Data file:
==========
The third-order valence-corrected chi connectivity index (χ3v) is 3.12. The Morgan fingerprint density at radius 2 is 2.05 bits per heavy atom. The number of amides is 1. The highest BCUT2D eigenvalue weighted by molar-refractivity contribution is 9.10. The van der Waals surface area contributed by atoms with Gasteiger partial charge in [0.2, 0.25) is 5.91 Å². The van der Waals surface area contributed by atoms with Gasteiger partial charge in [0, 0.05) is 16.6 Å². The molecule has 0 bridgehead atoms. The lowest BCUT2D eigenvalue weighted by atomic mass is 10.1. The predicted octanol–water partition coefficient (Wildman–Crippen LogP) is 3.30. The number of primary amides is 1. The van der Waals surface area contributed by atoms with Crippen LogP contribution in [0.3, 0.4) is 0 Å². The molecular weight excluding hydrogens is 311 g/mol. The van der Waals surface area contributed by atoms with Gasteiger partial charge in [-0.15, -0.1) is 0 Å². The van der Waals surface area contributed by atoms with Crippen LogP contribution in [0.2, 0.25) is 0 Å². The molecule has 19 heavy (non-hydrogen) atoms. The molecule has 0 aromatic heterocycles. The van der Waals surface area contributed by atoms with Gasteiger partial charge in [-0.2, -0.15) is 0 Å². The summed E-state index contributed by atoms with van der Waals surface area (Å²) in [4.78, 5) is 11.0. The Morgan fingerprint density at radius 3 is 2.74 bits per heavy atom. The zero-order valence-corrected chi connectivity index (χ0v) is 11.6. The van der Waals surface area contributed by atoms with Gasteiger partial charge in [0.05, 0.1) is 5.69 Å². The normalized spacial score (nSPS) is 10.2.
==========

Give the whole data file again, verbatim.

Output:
The third-order valence-corrected chi connectivity index (χ3v) is 3.12. The Morgan fingerprint density at radius 2 is 2.05 bits per heavy atom. The number of amides is 1. The highest BCUT2D eigenvalue weighted by molar-refractivity contribution is 9.10. The van der Waals surface area contributed by atoms with Gasteiger partial charge in [0.2, 0.25) is 5.91 Å². The van der Waals surface area contributed by atoms with Gasteiger partial charge in [0, 0.05) is 16.6 Å². The molecule has 0 bridgehead atoms. The lowest BCUT2D eigenvalue weighted by atomic mass is 10.1. The predicted octanol–water partition coefficient (Wildman–Crippen LogP) is 3.30. The number of primary amides is 1. The van der Waals surface area contributed by atoms with Crippen LogP contribution in [0.3, 0.4) is 0 Å². The molecular weight excluding hydrogens is 311 g/mol. The van der Waals surface area contributed by atoms with Gasteiger partial charge in [-0.15, -0.1) is 0 Å². The van der Waals surface area contributed by atoms with Crippen LogP contribution in [0.2, 0.25) is 0 Å². The molecule has 19 heavy (non-hydrogen) atoms. The molecule has 0 aromatic heterocycles. The van der Waals surface area contributed by atoms with Gasteiger partial charge in [-0.2, -0.15) is 0 Å². The summed E-state index contributed by atoms with van der Waals surface area (Å²) in [4.78, 5) is 11.0. The Morgan fingerprint density at radius 3 is 2.74 bits per heavy atom. The zero-order valence-corrected chi connectivity index (χ0v) is 11.6. The van der Waals surface area contributed by atoms with Gasteiger partial charge in [0.05, 0.1) is 5.69 Å². The normalized spacial score (nSPS) is 10.2.